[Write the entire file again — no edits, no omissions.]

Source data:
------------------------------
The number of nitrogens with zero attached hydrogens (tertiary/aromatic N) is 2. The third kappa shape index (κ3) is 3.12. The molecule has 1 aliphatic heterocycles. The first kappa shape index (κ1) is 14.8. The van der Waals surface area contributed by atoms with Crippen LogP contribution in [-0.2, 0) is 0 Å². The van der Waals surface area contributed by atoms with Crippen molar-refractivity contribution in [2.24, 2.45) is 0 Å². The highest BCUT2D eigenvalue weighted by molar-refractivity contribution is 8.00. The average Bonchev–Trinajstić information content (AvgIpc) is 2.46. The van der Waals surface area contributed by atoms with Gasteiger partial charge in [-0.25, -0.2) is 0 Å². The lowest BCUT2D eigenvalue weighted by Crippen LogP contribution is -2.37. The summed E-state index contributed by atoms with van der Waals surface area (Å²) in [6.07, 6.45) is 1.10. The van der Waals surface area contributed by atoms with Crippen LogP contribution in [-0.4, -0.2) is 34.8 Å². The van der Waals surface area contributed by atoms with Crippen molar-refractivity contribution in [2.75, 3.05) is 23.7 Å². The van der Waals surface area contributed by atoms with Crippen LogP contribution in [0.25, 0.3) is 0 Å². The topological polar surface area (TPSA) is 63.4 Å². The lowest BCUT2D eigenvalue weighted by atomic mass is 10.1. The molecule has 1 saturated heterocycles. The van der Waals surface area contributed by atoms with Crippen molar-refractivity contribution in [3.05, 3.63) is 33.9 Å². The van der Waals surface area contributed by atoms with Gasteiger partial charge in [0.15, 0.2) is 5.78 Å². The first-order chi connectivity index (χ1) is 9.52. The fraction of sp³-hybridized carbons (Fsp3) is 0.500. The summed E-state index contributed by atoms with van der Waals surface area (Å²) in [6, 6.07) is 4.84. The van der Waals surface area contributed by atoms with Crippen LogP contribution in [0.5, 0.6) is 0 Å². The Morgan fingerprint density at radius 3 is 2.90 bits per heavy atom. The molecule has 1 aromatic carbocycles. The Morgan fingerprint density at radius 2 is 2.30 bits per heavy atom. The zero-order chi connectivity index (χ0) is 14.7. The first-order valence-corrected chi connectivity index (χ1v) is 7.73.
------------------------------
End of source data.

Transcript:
The number of nitrogens with zero attached hydrogens (tertiary/aromatic N) is 2. The third kappa shape index (κ3) is 3.12. The molecule has 1 aliphatic heterocycles. The first kappa shape index (κ1) is 14.8. The van der Waals surface area contributed by atoms with Crippen LogP contribution in [-0.2, 0) is 0 Å². The van der Waals surface area contributed by atoms with Crippen molar-refractivity contribution in [2.24, 2.45) is 0 Å². The highest BCUT2D eigenvalue weighted by molar-refractivity contribution is 8.00. The average Bonchev–Trinajstić information content (AvgIpc) is 2.46. The van der Waals surface area contributed by atoms with Gasteiger partial charge in [-0.25, -0.2) is 0 Å². The lowest BCUT2D eigenvalue weighted by Crippen LogP contribution is -2.37. The summed E-state index contributed by atoms with van der Waals surface area (Å²) in [6.07, 6.45) is 1.10. The van der Waals surface area contributed by atoms with Crippen LogP contribution in [-0.4, -0.2) is 34.8 Å². The van der Waals surface area contributed by atoms with Crippen molar-refractivity contribution in [2.75, 3.05) is 23.7 Å². The van der Waals surface area contributed by atoms with Crippen LogP contribution in [0.25, 0.3) is 0 Å². The topological polar surface area (TPSA) is 63.4 Å². The lowest BCUT2D eigenvalue weighted by atomic mass is 10.1. The molecule has 1 saturated heterocycles. The van der Waals surface area contributed by atoms with Crippen molar-refractivity contribution in [3.05, 3.63) is 33.9 Å². The van der Waals surface area contributed by atoms with Gasteiger partial charge in [0.15, 0.2) is 5.78 Å². The first-order chi connectivity index (χ1) is 9.52. The fraction of sp³-hybridized carbons (Fsp3) is 0.500. The summed E-state index contributed by atoms with van der Waals surface area (Å²) in [6, 6.07) is 4.84. The van der Waals surface area contributed by atoms with Crippen LogP contribution in [0.5, 0.6) is 0 Å². The Morgan fingerprint density at radius 3 is 2.90 bits per heavy atom. The molecule has 1 aromatic carbocycles. The Morgan fingerprint density at radius 2 is 2.30 bits per heavy atom. The zero-order chi connectivity index (χ0) is 14.7. The first-order valence-corrected chi connectivity index (χ1v) is 7.73.